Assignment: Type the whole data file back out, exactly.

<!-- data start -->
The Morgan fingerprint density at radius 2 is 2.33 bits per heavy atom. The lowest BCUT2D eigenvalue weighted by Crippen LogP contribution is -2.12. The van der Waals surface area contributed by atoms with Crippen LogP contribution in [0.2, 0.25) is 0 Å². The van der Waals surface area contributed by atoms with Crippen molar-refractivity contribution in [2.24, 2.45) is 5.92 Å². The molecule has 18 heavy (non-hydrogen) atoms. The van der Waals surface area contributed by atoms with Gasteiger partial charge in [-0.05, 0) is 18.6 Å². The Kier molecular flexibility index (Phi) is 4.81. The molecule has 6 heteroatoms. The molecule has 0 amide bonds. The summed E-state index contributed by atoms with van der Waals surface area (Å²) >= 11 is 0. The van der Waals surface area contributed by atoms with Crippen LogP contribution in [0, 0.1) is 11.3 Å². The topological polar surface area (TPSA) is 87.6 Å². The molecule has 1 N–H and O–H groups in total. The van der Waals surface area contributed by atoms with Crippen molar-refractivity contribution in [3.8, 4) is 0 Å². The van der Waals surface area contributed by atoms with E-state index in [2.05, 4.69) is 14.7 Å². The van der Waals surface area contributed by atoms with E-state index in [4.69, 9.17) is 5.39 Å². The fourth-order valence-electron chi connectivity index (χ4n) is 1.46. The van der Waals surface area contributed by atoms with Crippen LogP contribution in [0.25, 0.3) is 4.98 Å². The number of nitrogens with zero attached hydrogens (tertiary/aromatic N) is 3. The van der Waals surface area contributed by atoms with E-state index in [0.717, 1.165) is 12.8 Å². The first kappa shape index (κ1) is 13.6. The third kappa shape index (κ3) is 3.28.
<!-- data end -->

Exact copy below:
The Morgan fingerprint density at radius 2 is 2.33 bits per heavy atom. The lowest BCUT2D eigenvalue weighted by Crippen LogP contribution is -2.12. The van der Waals surface area contributed by atoms with Crippen LogP contribution in [0.2, 0.25) is 0 Å². The van der Waals surface area contributed by atoms with Crippen molar-refractivity contribution in [2.24, 2.45) is 5.92 Å². The molecule has 18 heavy (non-hydrogen) atoms. The van der Waals surface area contributed by atoms with Gasteiger partial charge in [-0.05, 0) is 18.6 Å². The Kier molecular flexibility index (Phi) is 4.81. The molecule has 6 heteroatoms. The molecule has 0 amide bonds. The summed E-state index contributed by atoms with van der Waals surface area (Å²) >= 11 is 0. The van der Waals surface area contributed by atoms with Crippen LogP contribution in [0, 0.1) is 11.3 Å². The topological polar surface area (TPSA) is 87.6 Å². The molecule has 1 N–H and O–H groups in total. The van der Waals surface area contributed by atoms with Crippen molar-refractivity contribution in [3.8, 4) is 0 Å². The van der Waals surface area contributed by atoms with E-state index in [2.05, 4.69) is 14.7 Å². The van der Waals surface area contributed by atoms with E-state index in [4.69, 9.17) is 5.39 Å². The fourth-order valence-electron chi connectivity index (χ4n) is 1.46. The van der Waals surface area contributed by atoms with Crippen LogP contribution in [0.25, 0.3) is 4.98 Å². The number of nitrogens with zero attached hydrogens (tertiary/aromatic N) is 3. The van der Waals surface area contributed by atoms with E-state index in [0.717, 1.165) is 12.8 Å². The first kappa shape index (κ1) is 13.6. The third kappa shape index (κ3) is 3.28.